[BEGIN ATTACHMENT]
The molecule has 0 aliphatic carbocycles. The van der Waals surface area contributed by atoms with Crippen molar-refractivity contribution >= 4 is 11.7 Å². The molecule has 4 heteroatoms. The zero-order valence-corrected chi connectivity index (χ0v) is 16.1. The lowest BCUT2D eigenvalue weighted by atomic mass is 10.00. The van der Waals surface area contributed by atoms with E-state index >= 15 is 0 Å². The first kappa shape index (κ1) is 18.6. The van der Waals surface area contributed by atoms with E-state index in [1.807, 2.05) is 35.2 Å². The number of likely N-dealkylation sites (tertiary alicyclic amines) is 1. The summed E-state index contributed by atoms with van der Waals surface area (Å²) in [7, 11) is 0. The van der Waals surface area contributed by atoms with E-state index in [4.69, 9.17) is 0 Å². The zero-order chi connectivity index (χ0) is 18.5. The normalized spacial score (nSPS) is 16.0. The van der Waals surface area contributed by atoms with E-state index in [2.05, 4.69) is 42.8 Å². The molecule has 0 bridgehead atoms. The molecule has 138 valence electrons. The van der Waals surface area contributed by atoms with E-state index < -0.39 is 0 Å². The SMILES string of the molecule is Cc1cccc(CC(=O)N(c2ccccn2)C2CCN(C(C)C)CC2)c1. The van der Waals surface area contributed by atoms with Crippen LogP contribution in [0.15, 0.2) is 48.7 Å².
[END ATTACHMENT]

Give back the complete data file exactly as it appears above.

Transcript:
The molecule has 0 aliphatic carbocycles. The van der Waals surface area contributed by atoms with Crippen molar-refractivity contribution >= 4 is 11.7 Å². The molecule has 4 heteroatoms. The zero-order valence-corrected chi connectivity index (χ0v) is 16.1. The lowest BCUT2D eigenvalue weighted by atomic mass is 10.00. The van der Waals surface area contributed by atoms with E-state index >= 15 is 0 Å². The first kappa shape index (κ1) is 18.6. The van der Waals surface area contributed by atoms with E-state index in [1.807, 2.05) is 35.2 Å². The number of likely N-dealkylation sites (tertiary alicyclic amines) is 1. The summed E-state index contributed by atoms with van der Waals surface area (Å²) in [7, 11) is 0. The van der Waals surface area contributed by atoms with E-state index in [4.69, 9.17) is 0 Å². The zero-order chi connectivity index (χ0) is 18.5. The normalized spacial score (nSPS) is 16.0. The van der Waals surface area contributed by atoms with E-state index in [2.05, 4.69) is 42.8 Å². The molecule has 0 bridgehead atoms. The molecule has 138 valence electrons. The van der Waals surface area contributed by atoms with E-state index < -0.39 is 0 Å². The SMILES string of the molecule is Cc1cccc(CC(=O)N(c2ccccn2)C2CCN(C(C)C)CC2)c1. The van der Waals surface area contributed by atoms with Crippen LogP contribution in [0.15, 0.2) is 48.7 Å².